Note: See Ramsgate, KwaZulu-Natal for a town in South Africa.

OS Grid Reference:Template:Gbmappingsmall
Region:South East England
Ceremonial County:Kent
Traditional County:Kent
Post Office and Telephone
Post town:RAMSGATE
Dialling Code:01843

Template:GBdot Ramsgate as a name has its earliest reference as Hraefn's ate, or cliff gap, later to be rendered 'Ramisgate' or 'Remmesgate' around 1225 and 'Ramesgate' from 1357.

Ramsgate as an English seaside town on the Isle of Thanet in East Kent was one of the great English seaside towns in the 19th century and is a member of the ancient confederation of Cinque ports. (Population: 1989 estimate 38,200). Other notable towns in Thanet are Birchington, Westgate, Broadstairs and Margate, with Ramsgate being the most southerly. The present population of the Isle of Thanet is about 250,000. In Roman times the Isle of Thanet was separated from the English mainland by a stretch of water (the Wantsum channel) but it subsequently silted up and is barely navigable.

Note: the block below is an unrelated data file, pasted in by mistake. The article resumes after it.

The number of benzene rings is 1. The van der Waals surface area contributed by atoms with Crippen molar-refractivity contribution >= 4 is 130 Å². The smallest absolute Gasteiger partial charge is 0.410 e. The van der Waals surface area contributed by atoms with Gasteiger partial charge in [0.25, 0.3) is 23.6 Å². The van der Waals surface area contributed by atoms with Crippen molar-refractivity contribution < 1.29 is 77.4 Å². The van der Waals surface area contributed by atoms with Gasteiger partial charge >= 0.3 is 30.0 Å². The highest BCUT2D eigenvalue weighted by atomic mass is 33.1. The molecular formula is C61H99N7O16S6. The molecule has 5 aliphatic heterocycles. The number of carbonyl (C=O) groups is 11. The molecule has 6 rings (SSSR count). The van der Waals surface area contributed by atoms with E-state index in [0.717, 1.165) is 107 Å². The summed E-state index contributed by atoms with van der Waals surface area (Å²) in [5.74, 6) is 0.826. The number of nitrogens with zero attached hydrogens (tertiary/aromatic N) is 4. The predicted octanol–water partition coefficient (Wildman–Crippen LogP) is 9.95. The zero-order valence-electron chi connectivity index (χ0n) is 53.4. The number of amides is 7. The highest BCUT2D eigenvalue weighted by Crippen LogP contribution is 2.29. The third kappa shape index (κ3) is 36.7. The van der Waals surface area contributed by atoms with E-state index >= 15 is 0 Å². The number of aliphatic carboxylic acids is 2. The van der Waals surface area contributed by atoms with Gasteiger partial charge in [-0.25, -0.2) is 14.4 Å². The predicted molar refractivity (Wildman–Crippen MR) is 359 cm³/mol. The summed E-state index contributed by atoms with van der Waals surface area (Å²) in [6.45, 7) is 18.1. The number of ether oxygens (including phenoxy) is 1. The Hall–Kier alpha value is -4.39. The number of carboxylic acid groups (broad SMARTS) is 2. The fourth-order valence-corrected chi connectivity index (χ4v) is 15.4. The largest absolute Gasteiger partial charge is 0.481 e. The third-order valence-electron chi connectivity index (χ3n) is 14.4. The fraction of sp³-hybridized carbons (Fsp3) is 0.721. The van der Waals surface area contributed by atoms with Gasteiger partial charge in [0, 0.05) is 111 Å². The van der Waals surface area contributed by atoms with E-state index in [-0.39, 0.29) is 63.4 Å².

Ramsgate's main industries are tourism and fishing, and there is some light industry. The town caters extensively for students of EFL, (English as a foreign language) at its colleges. The town has two notable churches. The first building used for worship in the Thanet parish of 'St Lawrence' dedicated to St Lawrence was at St Lawrence-in-Thanet and built in the 12th century to be again rebuilt in the 13th. The most august and distince surviving St Augustine's was designed by Augustus Pugin in 1847 in the neo-Gothic style. Its dedication commemorates Augustine, the first archbishop of Canterbury, who landed at Ramsgate in AD 596 and brought Christianity to Britain.